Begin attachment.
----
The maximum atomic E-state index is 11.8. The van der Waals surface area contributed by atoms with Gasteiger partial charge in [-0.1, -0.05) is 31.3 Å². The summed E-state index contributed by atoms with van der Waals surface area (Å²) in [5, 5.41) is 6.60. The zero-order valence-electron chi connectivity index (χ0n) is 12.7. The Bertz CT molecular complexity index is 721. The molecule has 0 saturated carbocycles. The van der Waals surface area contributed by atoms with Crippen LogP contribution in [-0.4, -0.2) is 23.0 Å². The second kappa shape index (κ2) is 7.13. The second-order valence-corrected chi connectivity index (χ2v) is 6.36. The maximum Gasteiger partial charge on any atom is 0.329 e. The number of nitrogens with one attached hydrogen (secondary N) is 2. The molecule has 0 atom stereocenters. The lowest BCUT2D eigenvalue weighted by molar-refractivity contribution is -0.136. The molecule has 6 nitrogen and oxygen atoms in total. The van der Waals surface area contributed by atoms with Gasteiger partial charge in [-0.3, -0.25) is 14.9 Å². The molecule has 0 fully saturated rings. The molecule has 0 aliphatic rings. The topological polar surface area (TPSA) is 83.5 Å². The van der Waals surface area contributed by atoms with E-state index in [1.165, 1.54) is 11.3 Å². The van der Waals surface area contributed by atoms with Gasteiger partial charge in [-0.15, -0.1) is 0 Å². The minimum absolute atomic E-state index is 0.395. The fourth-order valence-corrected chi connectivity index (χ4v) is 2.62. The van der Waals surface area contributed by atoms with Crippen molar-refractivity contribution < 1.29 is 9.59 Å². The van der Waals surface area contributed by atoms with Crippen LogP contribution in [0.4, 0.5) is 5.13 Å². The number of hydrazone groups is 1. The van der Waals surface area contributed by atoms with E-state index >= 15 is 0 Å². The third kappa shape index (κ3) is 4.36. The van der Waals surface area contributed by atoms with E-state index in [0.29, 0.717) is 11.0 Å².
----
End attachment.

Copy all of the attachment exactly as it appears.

The maximum atomic E-state index is 11.8. The van der Waals surface area contributed by atoms with Gasteiger partial charge in [-0.1, -0.05) is 31.3 Å². The summed E-state index contributed by atoms with van der Waals surface area (Å²) in [5, 5.41) is 6.60. The zero-order valence-electron chi connectivity index (χ0n) is 12.7. The Bertz CT molecular complexity index is 721. The molecule has 0 saturated carbocycles. The van der Waals surface area contributed by atoms with Crippen LogP contribution in [-0.4, -0.2) is 23.0 Å². The second kappa shape index (κ2) is 7.13. The second-order valence-corrected chi connectivity index (χ2v) is 6.36. The maximum Gasteiger partial charge on any atom is 0.329 e. The number of nitrogens with one attached hydrogen (secondary N) is 2. The molecule has 0 atom stereocenters. The lowest BCUT2D eigenvalue weighted by molar-refractivity contribution is -0.136. The molecule has 6 nitrogen and oxygen atoms in total. The van der Waals surface area contributed by atoms with Gasteiger partial charge in [-0.3, -0.25) is 14.9 Å². The molecule has 0 fully saturated rings. The molecule has 0 aliphatic rings. The topological polar surface area (TPSA) is 83.5 Å². The van der Waals surface area contributed by atoms with E-state index in [1.165, 1.54) is 11.3 Å². The van der Waals surface area contributed by atoms with Gasteiger partial charge in [-0.15, -0.1) is 0 Å². The minimum absolute atomic E-state index is 0.395. The fourth-order valence-corrected chi connectivity index (χ4v) is 2.62. The van der Waals surface area contributed by atoms with Crippen molar-refractivity contribution < 1.29 is 9.59 Å². The van der Waals surface area contributed by atoms with Crippen LogP contribution in [0.4, 0.5) is 5.13 Å². The number of hydrazone groups is 1. The van der Waals surface area contributed by atoms with E-state index >= 15 is 0 Å². The third kappa shape index (κ3) is 4.36. The van der Waals surface area contributed by atoms with E-state index in [0.29, 0.717) is 11.0 Å².